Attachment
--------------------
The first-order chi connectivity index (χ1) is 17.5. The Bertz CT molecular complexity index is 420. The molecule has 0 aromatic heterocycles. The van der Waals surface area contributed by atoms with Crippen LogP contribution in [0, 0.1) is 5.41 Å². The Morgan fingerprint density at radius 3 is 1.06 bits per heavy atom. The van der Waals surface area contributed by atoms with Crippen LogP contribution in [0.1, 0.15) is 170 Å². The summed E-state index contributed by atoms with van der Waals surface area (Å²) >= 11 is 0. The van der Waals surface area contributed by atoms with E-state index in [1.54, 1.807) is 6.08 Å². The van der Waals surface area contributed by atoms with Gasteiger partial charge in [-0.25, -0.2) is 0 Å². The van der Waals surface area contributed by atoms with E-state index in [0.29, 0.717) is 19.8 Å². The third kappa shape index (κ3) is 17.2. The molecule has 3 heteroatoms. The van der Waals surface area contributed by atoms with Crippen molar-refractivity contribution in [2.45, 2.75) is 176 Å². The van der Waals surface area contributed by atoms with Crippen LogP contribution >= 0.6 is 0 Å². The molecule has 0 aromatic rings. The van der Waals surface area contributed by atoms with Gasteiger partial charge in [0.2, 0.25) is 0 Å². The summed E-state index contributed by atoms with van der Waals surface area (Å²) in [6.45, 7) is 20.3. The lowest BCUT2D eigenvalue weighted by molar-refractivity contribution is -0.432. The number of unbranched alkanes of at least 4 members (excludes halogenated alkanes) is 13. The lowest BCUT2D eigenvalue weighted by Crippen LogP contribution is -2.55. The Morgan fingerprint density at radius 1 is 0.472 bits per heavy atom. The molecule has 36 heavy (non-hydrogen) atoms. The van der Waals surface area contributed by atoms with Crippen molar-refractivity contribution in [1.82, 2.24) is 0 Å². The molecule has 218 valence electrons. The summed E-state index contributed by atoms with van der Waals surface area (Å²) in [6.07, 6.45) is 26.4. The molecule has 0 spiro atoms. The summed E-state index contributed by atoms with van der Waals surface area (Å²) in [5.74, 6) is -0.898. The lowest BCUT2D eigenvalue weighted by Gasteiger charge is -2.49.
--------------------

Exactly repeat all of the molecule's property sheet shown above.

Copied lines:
The first-order chi connectivity index (χ1) is 17.5. The Bertz CT molecular complexity index is 420. The molecule has 0 aromatic heterocycles. The van der Waals surface area contributed by atoms with Crippen LogP contribution in [0, 0.1) is 5.41 Å². The Morgan fingerprint density at radius 3 is 1.06 bits per heavy atom. The van der Waals surface area contributed by atoms with Crippen LogP contribution in [0.1, 0.15) is 170 Å². The summed E-state index contributed by atoms with van der Waals surface area (Å²) >= 11 is 0. The van der Waals surface area contributed by atoms with E-state index in [1.54, 1.807) is 6.08 Å². The van der Waals surface area contributed by atoms with Gasteiger partial charge in [-0.25, -0.2) is 0 Å². The van der Waals surface area contributed by atoms with E-state index in [0.29, 0.717) is 19.8 Å². The third kappa shape index (κ3) is 17.2. The molecule has 3 heteroatoms. The van der Waals surface area contributed by atoms with Crippen molar-refractivity contribution in [2.45, 2.75) is 176 Å². The van der Waals surface area contributed by atoms with Crippen LogP contribution >= 0.6 is 0 Å². The molecule has 0 aromatic rings. The van der Waals surface area contributed by atoms with Gasteiger partial charge in [0.2, 0.25) is 0 Å². The summed E-state index contributed by atoms with van der Waals surface area (Å²) in [6.45, 7) is 20.3. The lowest BCUT2D eigenvalue weighted by molar-refractivity contribution is -0.432. The number of unbranched alkanes of at least 4 members (excludes halogenated alkanes) is 13. The lowest BCUT2D eigenvalue weighted by Crippen LogP contribution is -2.55. The Morgan fingerprint density at radius 1 is 0.472 bits per heavy atom. The molecule has 36 heavy (non-hydrogen) atoms. The van der Waals surface area contributed by atoms with Crippen molar-refractivity contribution in [1.82, 2.24) is 0 Å². The molecule has 218 valence electrons. The summed E-state index contributed by atoms with van der Waals surface area (Å²) in [6.07, 6.45) is 26.4. The molecule has 0 spiro atoms. The summed E-state index contributed by atoms with van der Waals surface area (Å²) in [5.74, 6) is -0.898. The lowest BCUT2D eigenvalue weighted by Gasteiger charge is -2.49.